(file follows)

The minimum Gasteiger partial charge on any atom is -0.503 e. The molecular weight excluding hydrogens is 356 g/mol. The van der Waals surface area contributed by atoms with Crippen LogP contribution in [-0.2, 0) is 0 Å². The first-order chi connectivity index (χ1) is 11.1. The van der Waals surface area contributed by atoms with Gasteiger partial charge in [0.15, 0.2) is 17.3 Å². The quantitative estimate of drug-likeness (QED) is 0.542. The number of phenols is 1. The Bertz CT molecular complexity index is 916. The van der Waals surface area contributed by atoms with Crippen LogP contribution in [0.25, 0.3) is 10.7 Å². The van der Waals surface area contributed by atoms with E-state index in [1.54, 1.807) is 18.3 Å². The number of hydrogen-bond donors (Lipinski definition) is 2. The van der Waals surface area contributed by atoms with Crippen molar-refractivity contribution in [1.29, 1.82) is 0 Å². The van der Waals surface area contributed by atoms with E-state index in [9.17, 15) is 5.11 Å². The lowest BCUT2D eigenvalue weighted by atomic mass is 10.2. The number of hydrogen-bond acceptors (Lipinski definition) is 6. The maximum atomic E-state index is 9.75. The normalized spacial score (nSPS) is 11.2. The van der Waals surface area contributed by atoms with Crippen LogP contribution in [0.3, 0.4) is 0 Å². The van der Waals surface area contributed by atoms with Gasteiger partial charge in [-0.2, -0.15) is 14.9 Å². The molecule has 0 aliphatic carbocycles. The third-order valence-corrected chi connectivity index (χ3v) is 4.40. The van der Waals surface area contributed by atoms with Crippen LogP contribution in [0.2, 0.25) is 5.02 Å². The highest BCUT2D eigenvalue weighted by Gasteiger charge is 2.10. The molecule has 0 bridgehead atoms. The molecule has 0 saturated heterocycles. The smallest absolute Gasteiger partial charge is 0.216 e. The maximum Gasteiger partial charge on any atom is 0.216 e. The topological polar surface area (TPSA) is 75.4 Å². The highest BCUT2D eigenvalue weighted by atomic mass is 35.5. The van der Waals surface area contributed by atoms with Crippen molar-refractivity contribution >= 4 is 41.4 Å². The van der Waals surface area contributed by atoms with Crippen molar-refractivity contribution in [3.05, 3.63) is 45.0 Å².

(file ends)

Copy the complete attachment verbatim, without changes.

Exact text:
The minimum Gasteiger partial charge on any atom is -0.503 e. The molecular weight excluding hydrogens is 356 g/mol. The van der Waals surface area contributed by atoms with Crippen LogP contribution in [-0.2, 0) is 0 Å². The first-order chi connectivity index (χ1) is 11.1. The van der Waals surface area contributed by atoms with Gasteiger partial charge in [0.15, 0.2) is 17.3 Å². The quantitative estimate of drug-likeness (QED) is 0.542. The number of phenols is 1. The Bertz CT molecular complexity index is 916. The van der Waals surface area contributed by atoms with Crippen LogP contribution in [0.25, 0.3) is 10.7 Å². The van der Waals surface area contributed by atoms with E-state index in [1.54, 1.807) is 18.3 Å². The number of hydrogen-bond donors (Lipinski definition) is 2. The van der Waals surface area contributed by atoms with Crippen molar-refractivity contribution in [1.29, 1.82) is 0 Å². The van der Waals surface area contributed by atoms with E-state index in [9.17, 15) is 5.11 Å². The lowest BCUT2D eigenvalue weighted by atomic mass is 10.2. The number of hydrogen-bond acceptors (Lipinski definition) is 6. The maximum atomic E-state index is 9.75. The normalized spacial score (nSPS) is 11.2. The van der Waals surface area contributed by atoms with Crippen LogP contribution in [0.3, 0.4) is 0 Å². The van der Waals surface area contributed by atoms with Gasteiger partial charge in [-0.2, -0.15) is 14.9 Å². The molecule has 0 aliphatic carbocycles. The third-order valence-corrected chi connectivity index (χ3v) is 4.40. The van der Waals surface area contributed by atoms with Crippen LogP contribution in [0.2, 0.25) is 5.02 Å². The highest BCUT2D eigenvalue weighted by Gasteiger charge is 2.10. The molecule has 0 bridgehead atoms. The molecule has 0 saturated heterocycles. The smallest absolute Gasteiger partial charge is 0.216 e. The maximum Gasteiger partial charge on any atom is 0.216 e. The topological polar surface area (TPSA) is 75.4 Å². The highest BCUT2D eigenvalue weighted by atomic mass is 35.5. The van der Waals surface area contributed by atoms with Crippen molar-refractivity contribution >= 4 is 41.4 Å². The van der Waals surface area contributed by atoms with Crippen molar-refractivity contribution in [3.05, 3.63) is 45.0 Å².